The 36 state governments have dragged the federal government of Nigeria to court for allegedly refusing to remit funds generated from stamp duties into state governments’ accounts.
The State governments prayed the court to order the federal government to refund over N176billion collected as stamp duties on individual persons’ transactions within their respective states for the period of 2015 to 2020.
The suit is coming at a time the Rivers State government is locked in a fierce legal tussle with the Federal government over revenues from Value Added Tax (VAT).
The state governments who are suing through their respective attorneys-general, filed the suit against the Attorney General of the Federation, Abubakar Malami, representing the federal government.
They argued that the power to collect stamp duties lies squarely with the states and not the federal government.
Recently, the Federal High Court in Port Harcourt, the Rivers State capital, had ruled in favour of the state over the VAT imbroglio, a decision the Federal government has since appealed against.
In the case filed at the apex court, dated August 24 and marked SC/CV/690/2021, the plaintiffs urged the court to determine whether or not “having regard to the mandatory provisions of Section 4(2) of the Stamp Duties Act Cap. S8 Laws of the Federation of Nigeria (LFN) the plaintiffs (all the state attorneys) are not the sole authority to administer and collect stamp duties on all transactions involving individuals/persons within their respective states.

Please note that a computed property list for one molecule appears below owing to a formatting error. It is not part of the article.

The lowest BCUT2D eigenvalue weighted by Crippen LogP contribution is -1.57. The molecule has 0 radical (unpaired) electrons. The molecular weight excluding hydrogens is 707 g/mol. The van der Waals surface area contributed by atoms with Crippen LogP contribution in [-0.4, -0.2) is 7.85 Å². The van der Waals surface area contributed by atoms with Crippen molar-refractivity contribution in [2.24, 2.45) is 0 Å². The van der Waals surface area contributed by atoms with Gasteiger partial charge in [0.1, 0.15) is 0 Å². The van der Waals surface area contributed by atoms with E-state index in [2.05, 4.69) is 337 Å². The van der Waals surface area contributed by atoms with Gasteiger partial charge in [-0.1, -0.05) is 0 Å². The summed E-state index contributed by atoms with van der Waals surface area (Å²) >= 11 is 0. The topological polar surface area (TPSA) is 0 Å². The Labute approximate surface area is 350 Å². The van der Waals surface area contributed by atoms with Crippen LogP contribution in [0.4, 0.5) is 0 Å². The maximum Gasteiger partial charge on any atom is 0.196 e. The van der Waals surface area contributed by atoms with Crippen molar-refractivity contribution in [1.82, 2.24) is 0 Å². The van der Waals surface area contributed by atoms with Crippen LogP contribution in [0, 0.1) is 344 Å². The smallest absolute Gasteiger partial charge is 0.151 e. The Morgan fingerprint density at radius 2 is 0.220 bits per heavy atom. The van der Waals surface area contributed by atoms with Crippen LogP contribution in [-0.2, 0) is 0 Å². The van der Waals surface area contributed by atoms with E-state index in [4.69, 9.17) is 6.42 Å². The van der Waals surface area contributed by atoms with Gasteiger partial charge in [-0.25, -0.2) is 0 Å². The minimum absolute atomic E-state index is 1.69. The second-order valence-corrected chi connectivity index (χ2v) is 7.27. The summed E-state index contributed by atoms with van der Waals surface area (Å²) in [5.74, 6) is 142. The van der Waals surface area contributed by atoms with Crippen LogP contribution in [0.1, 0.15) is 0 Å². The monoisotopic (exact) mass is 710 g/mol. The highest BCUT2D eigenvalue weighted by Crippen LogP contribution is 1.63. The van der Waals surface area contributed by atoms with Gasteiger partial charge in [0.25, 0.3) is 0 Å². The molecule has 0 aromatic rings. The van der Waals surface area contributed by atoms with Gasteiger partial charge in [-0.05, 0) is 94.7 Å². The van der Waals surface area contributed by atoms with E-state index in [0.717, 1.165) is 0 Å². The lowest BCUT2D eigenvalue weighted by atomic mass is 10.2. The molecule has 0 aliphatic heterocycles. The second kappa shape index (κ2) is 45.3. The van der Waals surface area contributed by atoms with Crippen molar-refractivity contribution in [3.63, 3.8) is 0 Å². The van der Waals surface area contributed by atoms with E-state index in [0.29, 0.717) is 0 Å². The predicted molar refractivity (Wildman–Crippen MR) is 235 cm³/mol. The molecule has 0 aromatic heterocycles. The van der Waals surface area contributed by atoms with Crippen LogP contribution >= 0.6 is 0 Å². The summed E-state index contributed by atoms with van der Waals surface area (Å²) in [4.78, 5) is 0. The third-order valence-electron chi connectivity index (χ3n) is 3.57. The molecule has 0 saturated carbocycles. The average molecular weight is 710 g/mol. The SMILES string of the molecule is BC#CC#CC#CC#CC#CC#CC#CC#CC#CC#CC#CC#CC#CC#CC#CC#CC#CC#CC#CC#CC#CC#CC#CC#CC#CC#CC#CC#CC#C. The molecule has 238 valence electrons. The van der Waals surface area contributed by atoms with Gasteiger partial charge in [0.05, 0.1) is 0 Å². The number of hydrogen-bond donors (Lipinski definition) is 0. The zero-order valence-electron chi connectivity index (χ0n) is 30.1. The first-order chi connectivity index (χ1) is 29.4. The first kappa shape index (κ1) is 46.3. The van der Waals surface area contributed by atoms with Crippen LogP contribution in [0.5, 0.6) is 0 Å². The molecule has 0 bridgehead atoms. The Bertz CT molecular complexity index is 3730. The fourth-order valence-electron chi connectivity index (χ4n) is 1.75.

They further prayed the court to determine “whether having regard to the provisions of Section 4(2) of the Stamp Duties Act Cap. S8 of the Laws of the Federation of Nigeria read in conjunction with the provisions of Section 163, items 58 and 59 of the Second Schedule part I and items 7 (a) and (b) of the second Schedule part II and other provisions of the Constitution of the federal republic of Nigeria, 1999 (as amended), the defendant (Malami) could claim, retain, distribute or in any other manner deal with the monies or sums collected as stamp duties on individual persons transactions within the respective states of the plaintiffs without reference to, concurrence of, input or agreement of the plaintiffs.
The plaintiffs also asked the court to ascertain whether or not they are “entitled to 85% of all stamp duties collected on electronic money transfer levy, on electronic receipts or electronic transfer for money deposited in deposit money banks and financial institutions, on any type of account to be accounted for and expressed to be received by the person to whom the transfer or deposit is made in the plaintiffs’ respective states.”
Among other prayers, they urged the court to declare that they “are the sole authorities entitled to administer and collect stamp duties on all transactions involving individuals within their respective states.”
The plaintiffs also asked the court to issue an order, compelling Malami to account for and refund all the money collected by way of stamp duties on individual persons’ transactions within the respective states of the Plaintiffs from the period 2015-2020 and thereafter till the time of the judgment.